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Appears in Collections:Biological and Environmental Sciences Journal Articles
Peer Review Status: Refereed
Title: Opening the woods: towards a quantification of Neolithic clearance around the Somerset Levels and Moors
Author(s): Farrell, Michelle
Bunting, M Jane
Sturt, Fraser
Grant, Michael
Aalbersberg, Gerard
Batchelor, Rob
Brown, Alex
Druse, Denise
Hill, Tom
Hollinrake, Arthur
Jones, Julie
Tinsley, Heather
Bayliss, Alex
Marshall, Peter
Richer, Suzi
Whittle, Alasdair
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Keywords: Somerset Levels and Moors
Multiple Scenario Approach
Chronological modelling
Land cover
Issue Date: Jun-2020
Citation: Farrell M, Bunting MJ, Sturt F, Grant M, Aalbersberg G, Batchelor R, Brown A, Druse D, Hill T, Hollinrake A, Jones J, Tinsley H, Bayliss A, Marshall P, Richer S & Whittle A (2020) Opening the woods: towards a quantification of Neolithic clearance around the Somerset Levels and Moors. Journal of Archaeological Method and Theory, 27 (2), pp. 271-301.
Abstract: Environmental reconstructions from pollen records collected within archaeological landscapes have traditionally taken a broadly narrative approach, with few attempts made at hypothesis testing or formal assessment of uncertainty. This disjuncture between the traditional interpretive approach to palynological data and the requirement for detailed, locally specific reconstructions of the landscapes in which people lived has arguably hindered closer integration of palaeoecological and archaeological datasets in recent decades. Here we implement a fundamentally different method for reconstructing past land cover from pollen records to the landscapes of and around the Somerset Levels and Moors — the Multiple Scenario Approach (MSA) — to reconstruct land cover for a series of 200-year timeslices covering the period 4200–2000 cal BC. Modelling of both archaeological and sediment chronologies enables integration of reconstructed changes in land cover with archaeological evidence of contemporary Neolithic human activity. The MSA reconstructions are presented as a series of land cover maps and as graphs of quantitative measures of woodland clearance tracked over time. Our reconstructions provide a more nuanced understanding of the scale and timing of Neolithic clearance than has previously been available from narrative based interpretations of pollen data. While the archaeological record tends to promote a view of long-term continuity in terms of the persistent building of wooden structures in the wetlands, our new interpretation of the palynological data contributes a more dynamic and varying narrative. Our case study demonstrates the potential for further integration of archaeological and palynological datasets, enabling us to get closer to the landscapes in which people lived.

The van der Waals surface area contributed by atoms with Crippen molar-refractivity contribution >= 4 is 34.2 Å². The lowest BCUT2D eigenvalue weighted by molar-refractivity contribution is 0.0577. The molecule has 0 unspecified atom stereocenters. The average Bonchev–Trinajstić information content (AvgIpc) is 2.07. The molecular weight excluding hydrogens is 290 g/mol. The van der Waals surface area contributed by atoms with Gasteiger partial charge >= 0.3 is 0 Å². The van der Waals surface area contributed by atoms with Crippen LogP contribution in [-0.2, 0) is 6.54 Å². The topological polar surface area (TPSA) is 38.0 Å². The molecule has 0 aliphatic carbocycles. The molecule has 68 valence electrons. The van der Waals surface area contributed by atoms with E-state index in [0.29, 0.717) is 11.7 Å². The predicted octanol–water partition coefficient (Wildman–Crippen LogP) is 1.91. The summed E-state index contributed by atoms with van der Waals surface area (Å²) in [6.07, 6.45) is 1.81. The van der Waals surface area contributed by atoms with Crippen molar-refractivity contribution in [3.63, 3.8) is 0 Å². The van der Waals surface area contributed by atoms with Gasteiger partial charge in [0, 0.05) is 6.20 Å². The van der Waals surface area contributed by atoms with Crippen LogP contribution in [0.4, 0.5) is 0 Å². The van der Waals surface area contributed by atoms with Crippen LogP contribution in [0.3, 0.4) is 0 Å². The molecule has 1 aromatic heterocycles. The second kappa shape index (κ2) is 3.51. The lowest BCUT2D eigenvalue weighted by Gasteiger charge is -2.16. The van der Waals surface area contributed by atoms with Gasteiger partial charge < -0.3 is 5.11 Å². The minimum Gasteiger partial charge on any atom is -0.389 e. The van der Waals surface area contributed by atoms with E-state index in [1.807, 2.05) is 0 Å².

DOI Link: 10.1007/s10816-019-09427-9
Rights: © The Author(s) 2019 This article is distributed under the terms of the Creative Commons Attribution 4.0 International License (, which permits unrestricted use, distribution, and reproduction in any medium, provided you give appropriate credit to the original author(s) and the source, provide a link to the Creative Commons license, and indicate if changes were made.
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